Portal vein embolization leads to liver growth before resection of hamartoma

Reuters Health Information: Portal vein embolization leads to liver growth before resection of hamartoma

Portal vein embolization leads to liver growth before resection of hamartoma

Last Updated: 2015-09-23

By Will Boggs MD

NEW YORK (Reuters Health) - Portal vein embolization produced liver growth prior to hepatic resection of a mesenchymal hamartoma in a toddler, according to a case report.

In adults, portal vein embolization induces hypertrophy of the future liver remnant before extended hepatectomy, thereby decreasing the risk of postoperative liver failure. This approach has not been reported before in children.

Dr. Sylvain Terraz from Swiss Center for Liver Diseases in Children, University Hospitals of Geneva, and colleagues performed portal vein embolization percutaneously in a 14-month-old toddler with a large multifocal mesenchymal hamartoma of the entire right liver.

Five weeks after embolization, the future liver remnant volume had increased from 104 mL to 216 mL, a gain of 108%, and now represented 42.6% of the overall liver volume.

In contrast, a nonembolized segment increased in volume by only 8% during the same interval, according to the report, online September 21 in Pediatrics.

After right hepatectomy, total bilirubin and factor V activity remained within normal ranges, and four years later the child was thriving and doing well.

Yearly Doppler ultrasound studies have shown normal liver parenchyma and normal flow of the hepatic vessels, without bile duct dilatation.

"Portal vein embolization is feasible in very young children when an extended liver resection is indicated," the authors conclude. "However, there is a need to develop appropriate (embolic) materials for pediatric patients, to warrant the safety profile of this procedure."

Dr. Uenis Tannuri from the University of São Paulo Medical School's Pediatric Surgery and Pediatric Liver Transplantation Division in Brazil has performed more than 650 pediatric liver transplants.

"Generally, I do not recommend this procedure previously to a hepatectomy," Dr. Tannuri, who is not linked to the new report, told Reuters Health by email.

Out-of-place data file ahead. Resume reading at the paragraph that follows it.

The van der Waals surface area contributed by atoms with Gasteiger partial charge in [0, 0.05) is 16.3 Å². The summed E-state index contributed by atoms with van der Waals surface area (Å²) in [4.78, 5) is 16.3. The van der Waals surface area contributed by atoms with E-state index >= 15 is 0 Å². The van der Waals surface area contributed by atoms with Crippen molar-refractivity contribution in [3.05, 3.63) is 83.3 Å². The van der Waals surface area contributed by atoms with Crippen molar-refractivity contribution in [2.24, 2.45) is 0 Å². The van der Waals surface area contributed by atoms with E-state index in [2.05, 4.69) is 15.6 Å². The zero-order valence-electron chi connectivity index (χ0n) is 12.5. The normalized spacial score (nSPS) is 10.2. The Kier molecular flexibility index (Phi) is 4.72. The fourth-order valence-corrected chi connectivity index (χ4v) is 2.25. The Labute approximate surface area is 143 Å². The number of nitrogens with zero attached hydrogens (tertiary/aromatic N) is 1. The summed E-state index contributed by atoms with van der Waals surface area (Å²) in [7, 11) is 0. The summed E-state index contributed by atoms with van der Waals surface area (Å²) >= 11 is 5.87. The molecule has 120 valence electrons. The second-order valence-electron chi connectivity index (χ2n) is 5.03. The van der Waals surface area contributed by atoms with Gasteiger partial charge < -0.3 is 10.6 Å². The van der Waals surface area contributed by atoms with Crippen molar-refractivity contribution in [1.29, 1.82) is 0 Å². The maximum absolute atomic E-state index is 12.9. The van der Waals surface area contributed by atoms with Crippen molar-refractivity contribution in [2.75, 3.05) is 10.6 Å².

"Hepatectomies for mesenchymal hamartomas may be easily performed, without complications. It is a benign tumor! Extended right hepatectomy is very easy to perform, with liver remnant of segments 2 and 3 and excellent postoperative liver function. You can resect up to 4/5 of liver parenchyma, without postoperative liver dysfunction," he said.

"In my opinion, this complex procedure (portal vein branch embolization) is feasible, although unnecessary," Dr. Tannuri concluded.

Dr. Sajid S. Qureshi from Tata Memorial Hospital's division of pediatric surgical oncology in Mumbai, India, told Reuters Health by email, "Portal vein embolization can be recommended in any age if there is a genuine indication to enhance the residual unaffected liver volume prior to extensive resection."

Like Dr. Tannuri, though, he noted that "children can withstand resection of their liver parenchyma. Hence, if one is confident of having a safe resection, it can be performed even in large tumors without portal vein embolization. Secondly, mesenchymal hamartomas are benign tumors and don't require aggressive resection; therefore, a conservative resection is advisable and is feasible in most instances if the vascular anatomy permits."

Dr. Terraz did not respond to a request for comments.

SOURCE: http://bit.ly/1NSW0MG

Pediatrics 2015.

© Copyright 2013-2019 GI Health Foundation. All rights reserved.
This site is maintained as an educational resource for US healthcare providers only. Use of this website is governed by the GIHF terms of use and privacy statement.